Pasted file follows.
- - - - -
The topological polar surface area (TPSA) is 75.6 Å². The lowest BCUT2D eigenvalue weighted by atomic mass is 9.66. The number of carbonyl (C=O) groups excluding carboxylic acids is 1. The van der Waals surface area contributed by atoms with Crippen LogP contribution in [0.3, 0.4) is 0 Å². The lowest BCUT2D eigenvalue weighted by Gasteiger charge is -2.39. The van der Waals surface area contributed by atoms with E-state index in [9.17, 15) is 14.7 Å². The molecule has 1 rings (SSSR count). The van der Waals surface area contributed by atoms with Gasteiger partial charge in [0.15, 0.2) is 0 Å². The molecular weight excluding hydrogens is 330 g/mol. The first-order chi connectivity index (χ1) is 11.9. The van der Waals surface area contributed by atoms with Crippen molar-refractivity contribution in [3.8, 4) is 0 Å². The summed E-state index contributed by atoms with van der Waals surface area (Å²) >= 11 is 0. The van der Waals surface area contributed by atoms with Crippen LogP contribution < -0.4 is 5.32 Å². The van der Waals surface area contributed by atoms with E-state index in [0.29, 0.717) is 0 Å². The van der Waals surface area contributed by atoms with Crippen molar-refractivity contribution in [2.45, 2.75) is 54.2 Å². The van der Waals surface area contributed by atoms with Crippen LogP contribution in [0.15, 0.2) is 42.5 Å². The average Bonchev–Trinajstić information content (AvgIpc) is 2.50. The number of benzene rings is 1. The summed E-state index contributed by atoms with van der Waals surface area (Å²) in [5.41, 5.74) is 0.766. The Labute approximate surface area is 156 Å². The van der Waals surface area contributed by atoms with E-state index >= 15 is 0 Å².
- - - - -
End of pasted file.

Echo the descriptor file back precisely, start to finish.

The topological polar surface area (TPSA) is 75.6 Å². The lowest BCUT2D eigenvalue weighted by atomic mass is 9.66. The number of carbonyl (C=O) groups excluding carboxylic acids is 1. The van der Waals surface area contributed by atoms with Crippen LogP contribution in [0.3, 0.4) is 0 Å². The lowest BCUT2D eigenvalue weighted by Gasteiger charge is -2.39. The van der Waals surface area contributed by atoms with E-state index in [9.17, 15) is 14.7 Å². The molecule has 1 rings (SSSR count). The van der Waals surface area contributed by atoms with Gasteiger partial charge in [0.15, 0.2) is 0 Å². The molecular weight excluding hydrogens is 330 g/mol. The first-order chi connectivity index (χ1) is 11.9. The van der Waals surface area contributed by atoms with Crippen molar-refractivity contribution in [3.8, 4) is 0 Å². The summed E-state index contributed by atoms with van der Waals surface area (Å²) >= 11 is 0. The van der Waals surface area contributed by atoms with Crippen LogP contribution < -0.4 is 5.32 Å². The van der Waals surface area contributed by atoms with E-state index in [0.29, 0.717) is 0 Å². The van der Waals surface area contributed by atoms with Crippen molar-refractivity contribution in [2.45, 2.75) is 54.2 Å². The van der Waals surface area contributed by atoms with Crippen LogP contribution in [0.15, 0.2) is 42.5 Å². The average Bonchev–Trinajstić information content (AvgIpc) is 2.50. The number of benzene rings is 1. The summed E-state index contributed by atoms with van der Waals surface area (Å²) in [5.41, 5.74) is 0.766. The Labute approximate surface area is 156 Å². The van der Waals surface area contributed by atoms with E-state index >= 15 is 0 Å².